The Federal Circuit vacated an award of $444,000 in attorney fees to Trend Micro Inc., following a failed patent infringement suit brought by patent licensing company Intellectual Ventures to pay Trend Micro Inc. finding that it was unclear whether the district court applied the proper legal standard in awarding fees.
In Intellectual Ventures I LLC v. Trend Micro Inc., case number 2019-1122, Intellectual Ventures I LLC sued Trend Micro, Inc., Symantec Corp., and two other defendants for infringement of claims of four U.S. patents. The district court severed the actions against Trend Micro and Symantec, setting separate trials for each.
During claim construction in the Symantec action, the parties disputed the meanings of several terms containing the word “characteristic.” Throughout claim construction and pretrial proceedings, Intellectual Ventures’ expert consistently opined that a “characteristic” is “an attribute of the document such as whether it contains a virus or is SPAM or bulk email or includes copyrighted content.” The district court adopted Intellectual Ventures’ proposed constructions for the “characteristic” claim terms in the Symantec action. The district court also adopted its claim construction order from the Symantec action in the Trend Micro action.
However, during cross-examination at trial in the Symantec trial, Intellectual Ventures’ expert changed his opinion, testifying that bulk email was not a characteristic for purposes of claim construction. He further testified that he “changed [his] opinion after [he] had a chance to prepare for trial working with Intellectual Ventures’[s] lawyers.”
Following the completion of trial in the Symantec action, Trend Micro moved for clarification of the district court’s claim constructions in light of the expert’s changed opinion. Intellectual Ventures’ counsel maintained that the expert had not changed his opinion, despite the expert’s clear trial testimony to the contrary. Intellectual Ventures further argued that bulk email “never was” within the claim scope under the court’s claim construction. The district court granted Trend Micro’s motion for clarification and included “bulk email” as an example of a “characteristic” in its revised constructions for the “characteristic” terms in three claims. The court reasoned that it “learn[ed] only at the last minute” that Intellectual Ventures understood the claim construction to mean “that bulk email was excluded from claim 9 when it was clearly in the other claims.” This “was a surprise inconsistent with the representations from” Intellectual Ventures, and “not what [the court] had intended” by its original claim construction.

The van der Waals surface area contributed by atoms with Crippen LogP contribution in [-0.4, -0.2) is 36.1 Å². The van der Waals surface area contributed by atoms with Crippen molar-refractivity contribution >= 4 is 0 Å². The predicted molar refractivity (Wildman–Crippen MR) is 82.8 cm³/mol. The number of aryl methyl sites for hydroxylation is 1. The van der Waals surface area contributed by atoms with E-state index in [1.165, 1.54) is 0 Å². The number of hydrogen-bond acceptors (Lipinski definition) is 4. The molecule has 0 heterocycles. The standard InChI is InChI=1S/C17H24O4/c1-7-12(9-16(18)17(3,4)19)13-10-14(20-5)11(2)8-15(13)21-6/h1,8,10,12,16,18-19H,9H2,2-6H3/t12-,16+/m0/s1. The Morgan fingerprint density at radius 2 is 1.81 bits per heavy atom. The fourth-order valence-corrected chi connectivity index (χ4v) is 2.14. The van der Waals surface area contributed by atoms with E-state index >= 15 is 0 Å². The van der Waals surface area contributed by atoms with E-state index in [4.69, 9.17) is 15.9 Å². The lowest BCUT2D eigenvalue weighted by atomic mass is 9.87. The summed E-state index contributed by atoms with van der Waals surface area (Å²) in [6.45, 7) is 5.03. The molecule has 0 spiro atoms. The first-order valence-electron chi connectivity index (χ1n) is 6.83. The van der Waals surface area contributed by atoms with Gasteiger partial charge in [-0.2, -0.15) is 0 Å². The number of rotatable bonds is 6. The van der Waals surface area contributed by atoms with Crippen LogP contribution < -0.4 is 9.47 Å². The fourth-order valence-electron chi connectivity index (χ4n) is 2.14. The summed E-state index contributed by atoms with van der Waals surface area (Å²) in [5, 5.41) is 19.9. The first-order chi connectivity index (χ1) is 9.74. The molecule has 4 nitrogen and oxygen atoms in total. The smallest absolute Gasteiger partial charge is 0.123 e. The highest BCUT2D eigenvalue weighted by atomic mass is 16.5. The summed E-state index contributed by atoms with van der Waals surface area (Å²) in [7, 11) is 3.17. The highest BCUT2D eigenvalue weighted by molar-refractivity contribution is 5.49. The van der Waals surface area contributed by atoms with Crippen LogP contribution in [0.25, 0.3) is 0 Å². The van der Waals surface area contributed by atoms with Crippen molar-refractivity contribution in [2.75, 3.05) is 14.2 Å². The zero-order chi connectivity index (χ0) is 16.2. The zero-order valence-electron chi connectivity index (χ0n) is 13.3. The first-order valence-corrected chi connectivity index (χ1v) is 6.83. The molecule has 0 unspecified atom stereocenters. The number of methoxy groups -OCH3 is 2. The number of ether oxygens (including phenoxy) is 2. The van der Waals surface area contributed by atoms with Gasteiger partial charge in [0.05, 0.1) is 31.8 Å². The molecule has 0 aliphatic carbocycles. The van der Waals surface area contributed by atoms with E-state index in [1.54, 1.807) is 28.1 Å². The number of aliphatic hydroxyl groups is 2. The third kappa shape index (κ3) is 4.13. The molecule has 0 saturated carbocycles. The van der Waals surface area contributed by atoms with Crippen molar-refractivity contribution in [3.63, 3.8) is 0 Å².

After the Symantec trial, the district court also granted leave for Symantec and Trend Micro to move for judgment as a matter of law that the asserted claims were invalid under 35 U.S.C. § 101. The court granted Trend Micro’s motion in part, affirmed by the Federal Circuit. The court then canceled the trial in the Trend Micro action.
Trend Micro then moved for attorney fees under § 285, requesting that the court declare the case exceptional due to the circumstances surrounding Intellectual Ventures’ expert’s changed opinion. Granting the motion, the district court concluded that Intellectual Ventures’ conduct was exceptional “solely with respect to this collection of circumstances regarding [its expert’s] changed testimony.” However, the court expressly found that the overall case was not exceptional, saying that “it would be wrong to say that [Intellectual Ventures’] case was objectively unreasonable.” After reviewing the parties’ briefing regarding accounting, the district court awarded Trend Micro $444,051.14 in attorney fees.
On appeal, the Federal Circuit expressed concern that the district court awarded fees under § 285, while at the same time expressly stating that the case as a whole was not exceptional. Per the Court, “Instead of determining whether the case was exceptional, it appears that the district court may have focused on whether one discrete portion of the case stood out ‘from all the other portions of this case[,] in terms of either the substantive strength of a position [Intellectual Ventures] was advocating or the manner with which [Intellectual Ventures] was litigating.’ This is not the appropriate analysis."
The Court rejected Intellectual Ventures’ argument that fees can be awarded only for a pattern of "bad faith, sharp tactics, and unreasonable litigation positions," and not for a single act. Instead, the Court held that a district court has discretion, in an appropriate case, to find a case exceptional based on a single, isolated act, citing the Supreme Court’s decision in Octane Fitness, LLC v. ICON Health & Fitness, Inc., 572 U.S. 545 (2014). The Court continued, saying:
Whether the conduct is a single, isolated act or otherwise, the relevant question for the district court is the same. The district court must determine whether the conduct, isolated or otherwise, is such that when considered as part of and along with the totality of circumstances, the case is exceptional, i.e., the case stands out among others with respect to the substantive strength of a party’s litigating position or the unreasonable manner in which the case was litigated.
The Court recognized that it has held that a fees award under § 285 fees can be related to particular conduct and circumstances that stood out and made the case exceptional, "but in all such cases we have required a finding of an exceptional case — not a finding of an exceptional portion of a case — to support an award of partial fees."
The Court remanded the case so that the district court can consider whether the specific circumstances render the case as a whole exceptional and deserving of attorney fees.